En Vacance

It is late summer, and we are on holiday in a beach town along the Golden Coast, a place that is a mix of locals and British expats. It’s easy to tell who the expats are, their skin always looks burned from the strong Spanish sun; they try to blend in with the locals but their patina of uneasy sweat gives them away,

Dinner here is eaten very late- we walk along the beach trying to choose between seafood, or skipping dinner in favour of dessert. When are you going to have seafood this fresh?- My husband cajoles me as we clumsily translate the menus posted outside each restaurant. The boardwalk and the sea press right up to the main drag, and we stroll alternately along the narrow sidewalk and the sandy boards that abut the beach. The sea looks black at night, spilled ink, indistinguishable from the sky, no horizon line.

There aren’t many people on the beach at this time of night; the few that are here are strewn about haphazardly, camped on folding lawn chairs in twos or threes. There is a couple seated a few feet from us, the woman with her back to her partner, her face visible to me in the glow of the street lamps. She looks distant, annoyed, her paramour’s hand is resting on her shoulder, his voice floating up from behind her, soft and coaxing. To see them is to know instantly the nature of their relationship: her, much younger, him, trying to enjoy an early retirement. He probably spent 35 years in middle management; 35 years in middle management affords you a mid-tier retirement in a mid-tier city with a mid-tier girl, a girl who is pretty, but not too pretty, young, but not too young. I wonder if either of these strangers is happy with the deal they have struck- her posture is resentful, her tone lackluster, his hand rubs her back, his attitude says please turn around. He looks up at me, briefly, and I haven’t read him quite right- his mouth is lifted at the corners and I think part of him is enjoying her resentment.


Afternoons are so quiet you could hear a pin drop, everything closed, siesta still practiced and taken literally. We spend them with friends, the only people we know here, on a wrap-around balcony under an awning wide enough to keep the sun at bay. Charcuterie, sliced fruit, prawns dipped in olive oil, chilled wine. The wine is for everyone but the hostess; they are pregnant, their fourth, another boy, her DNA so weak-willed that her womb cannot produce a single girl-child.

Every woman wants a daughter. Thou art thy mother’s glass and she in thee calls back the lovely April of her prime.

On the weekend they take us to a market, small and grubby, a place where mostly locals go to buy their fruit and eggs and olives; cramped stalls and the sellers looking like they spend all day out in the sun. The poverty here grips the south like a plague; the people our age look 15 years older than us.

There isn’t much beauty to be found here among the locals, and the tourists are mostly older. There are pretty girls everywhere, the one maxim you should be able to count on in life, but no, not here.

There is just the one girl, walking in front of me, in front of us, but only I’ve taken notice of her. Black hair down her back, curls, tanned skin, hips swaying like a hypnotic pendulum. She evokes that feeling in you, the one that feels like a visceral gut-punch, makes you feel close to god, love or almost-love, the one you feel when you hold something soft and vulnerable in your palm: I want to save it, I want to crush it. She is stopping, off to the right, not quite in my line of sight and my husband is in my ear: Do you want the black olives or the green with almonds, should we just get both? I’m nodding, well, which is it Claire? and can’t he see that I’m busy, just pick whatever fucking olives you want, christ, and she has moved on and the moment is over and it’s just us left here to walk back to the car with containers that we hold upright so nothing will spill.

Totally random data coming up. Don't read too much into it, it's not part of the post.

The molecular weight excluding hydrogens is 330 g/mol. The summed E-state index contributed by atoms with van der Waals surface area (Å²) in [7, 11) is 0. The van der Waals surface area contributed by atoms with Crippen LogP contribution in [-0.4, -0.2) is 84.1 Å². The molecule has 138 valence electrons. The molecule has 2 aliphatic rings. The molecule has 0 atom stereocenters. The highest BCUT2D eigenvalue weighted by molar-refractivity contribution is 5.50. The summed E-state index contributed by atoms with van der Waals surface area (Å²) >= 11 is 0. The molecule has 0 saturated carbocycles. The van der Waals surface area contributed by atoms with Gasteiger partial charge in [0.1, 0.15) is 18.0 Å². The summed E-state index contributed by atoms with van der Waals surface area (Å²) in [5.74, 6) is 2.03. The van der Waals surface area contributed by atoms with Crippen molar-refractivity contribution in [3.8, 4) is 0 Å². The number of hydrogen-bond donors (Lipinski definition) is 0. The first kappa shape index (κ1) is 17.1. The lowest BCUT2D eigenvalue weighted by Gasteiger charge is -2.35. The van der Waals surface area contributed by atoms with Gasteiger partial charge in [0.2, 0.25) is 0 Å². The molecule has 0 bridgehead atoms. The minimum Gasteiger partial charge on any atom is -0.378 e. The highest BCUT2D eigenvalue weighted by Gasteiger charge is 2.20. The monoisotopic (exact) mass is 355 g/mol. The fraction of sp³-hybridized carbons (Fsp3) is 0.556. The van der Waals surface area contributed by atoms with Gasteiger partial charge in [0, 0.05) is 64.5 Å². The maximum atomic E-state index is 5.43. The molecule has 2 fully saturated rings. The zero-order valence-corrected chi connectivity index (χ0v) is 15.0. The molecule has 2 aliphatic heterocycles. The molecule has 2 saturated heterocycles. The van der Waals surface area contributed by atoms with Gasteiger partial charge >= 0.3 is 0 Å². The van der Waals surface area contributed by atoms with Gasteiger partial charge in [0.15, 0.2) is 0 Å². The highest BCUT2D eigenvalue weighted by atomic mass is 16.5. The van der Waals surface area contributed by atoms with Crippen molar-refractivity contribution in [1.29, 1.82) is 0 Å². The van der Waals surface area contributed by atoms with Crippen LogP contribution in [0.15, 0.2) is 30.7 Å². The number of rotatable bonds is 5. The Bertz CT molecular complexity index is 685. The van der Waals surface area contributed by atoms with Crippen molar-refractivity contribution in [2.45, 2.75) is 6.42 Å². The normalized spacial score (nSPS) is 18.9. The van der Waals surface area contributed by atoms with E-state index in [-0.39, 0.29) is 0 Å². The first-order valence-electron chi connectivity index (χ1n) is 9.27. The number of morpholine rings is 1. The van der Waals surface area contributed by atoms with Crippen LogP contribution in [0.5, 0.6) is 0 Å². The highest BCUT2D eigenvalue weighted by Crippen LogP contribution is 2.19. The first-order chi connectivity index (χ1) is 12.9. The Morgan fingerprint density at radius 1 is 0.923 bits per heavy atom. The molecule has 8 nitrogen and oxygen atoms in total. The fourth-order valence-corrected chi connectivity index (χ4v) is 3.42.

At night we leave all the windows open, hoping for a cooling breeze, but it’s only relentless humidity here. We lay in the dark holding hands and I wait until I feel his fingers loosen and his breathing slow and deepen before I turn over and look outside. I can see a thin sliver of moon and the black sky, bathed in a gentle glow from the street lamps. The things I cannot see but I know are there: a tree, just the one, that grows lemons and is randomly placed by the fence, the cracked sidewalks, the colourful stucco of our building turning pastel with age. My husband moves beside me, slightly restless, the way he becomes when he starts to dream. I feel a stab of envy at his easy departure from wakefulness. But I don’t really want to sleep. I want to get up, go out, but I can’t, I can’t, because I’m not familiar with this city, not even that familiar with this building, and he would know. No doubt I would bump into furniture coming back in or step on the one floorboard that creaks and he would wake up. He would know what he already knows and pretends not to. And then one of us might have to say something and it would break the peace that we have, the contract that is our life together, the scaffolding that keeps our marriage upright, the many small and big trade-offs that we have made to stay together. Love, but don’t ask, look, but don’t see.

My husband thinks that people are either clocks or bombs; he worries that I am a bomb, but he has no respect for clocks. He does not know himself as well as he thinks he does, and I know the one essential truth of him that breathes life into his feelings for me: He would rather be scared than bored.

I close my eyes and ignore the voice that I hear- it sounds like a heartbeat, relentless, persistent. Hungry.

You promised me, it says.

You promised to show me things, give me things, to feed me.

Does your word mean nothing?






Leave a Reply

Your email address will not be published. Required fields are marked *